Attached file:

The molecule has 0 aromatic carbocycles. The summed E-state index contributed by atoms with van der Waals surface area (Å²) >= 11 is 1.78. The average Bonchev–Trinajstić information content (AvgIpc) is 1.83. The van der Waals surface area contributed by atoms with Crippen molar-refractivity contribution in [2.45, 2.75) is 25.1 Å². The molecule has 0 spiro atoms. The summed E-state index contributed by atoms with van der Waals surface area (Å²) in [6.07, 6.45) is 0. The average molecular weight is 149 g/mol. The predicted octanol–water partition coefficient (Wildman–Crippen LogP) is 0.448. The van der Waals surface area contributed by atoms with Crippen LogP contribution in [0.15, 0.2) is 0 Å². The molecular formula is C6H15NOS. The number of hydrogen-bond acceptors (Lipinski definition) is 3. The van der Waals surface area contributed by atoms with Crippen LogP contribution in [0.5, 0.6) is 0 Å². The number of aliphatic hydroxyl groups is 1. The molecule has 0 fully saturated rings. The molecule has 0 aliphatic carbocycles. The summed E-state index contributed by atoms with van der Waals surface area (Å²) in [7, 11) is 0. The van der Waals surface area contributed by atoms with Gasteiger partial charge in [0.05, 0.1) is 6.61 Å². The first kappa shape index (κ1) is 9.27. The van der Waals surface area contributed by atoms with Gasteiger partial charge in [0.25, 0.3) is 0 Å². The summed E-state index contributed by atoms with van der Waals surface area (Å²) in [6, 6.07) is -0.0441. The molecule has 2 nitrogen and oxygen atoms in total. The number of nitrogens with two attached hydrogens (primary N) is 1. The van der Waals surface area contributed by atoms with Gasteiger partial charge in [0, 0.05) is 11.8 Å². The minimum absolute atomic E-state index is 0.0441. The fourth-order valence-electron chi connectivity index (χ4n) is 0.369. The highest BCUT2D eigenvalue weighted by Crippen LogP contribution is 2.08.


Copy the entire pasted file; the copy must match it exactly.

The molecule has 0 aromatic carbocycles. The summed E-state index contributed by atoms with van der Waals surface area (Å²) >= 11 is 1.78. The average Bonchev–Trinajstić information content (AvgIpc) is 1.83. The van der Waals surface area contributed by atoms with Crippen molar-refractivity contribution in [2.45, 2.75) is 25.1 Å². The molecule has 0 spiro atoms. The summed E-state index contributed by atoms with van der Waals surface area (Å²) in [6.07, 6.45) is 0. The average molecular weight is 149 g/mol. The predicted octanol–water partition coefficient (Wildman–Crippen LogP) is 0.448. The van der Waals surface area contributed by atoms with Crippen LogP contribution in [0.15, 0.2) is 0 Å². The molecular formula is C6H15NOS. The number of hydrogen-bond acceptors (Lipinski definition) is 3. The van der Waals surface area contributed by atoms with Crippen LogP contribution in [0.5, 0.6) is 0 Å². The number of aliphatic hydroxyl groups is 1. The molecule has 0 fully saturated rings. The molecule has 0 aliphatic carbocycles. The summed E-state index contributed by atoms with van der Waals surface area (Å²) in [7, 11) is 0. The van der Waals surface area contributed by atoms with Gasteiger partial charge in [0.05, 0.1) is 6.61 Å². The first kappa shape index (κ1) is 9.27. The van der Waals surface area contributed by atoms with Gasteiger partial charge in [0.25, 0.3) is 0 Å². The summed E-state index contributed by atoms with van der Waals surface area (Å²) in [6, 6.07) is -0.0441. The molecule has 2 nitrogen and oxygen atoms in total. The number of nitrogens with two attached hydrogens (primary N) is 1. The van der Waals surface area contributed by atoms with Gasteiger partial charge in [0, 0.05) is 11.8 Å². The minimum absolute atomic E-state index is 0.0441. The fourth-order valence-electron chi connectivity index (χ4n) is 0.369. The highest BCUT2D eigenvalue weighted by Crippen LogP contribution is 2.08.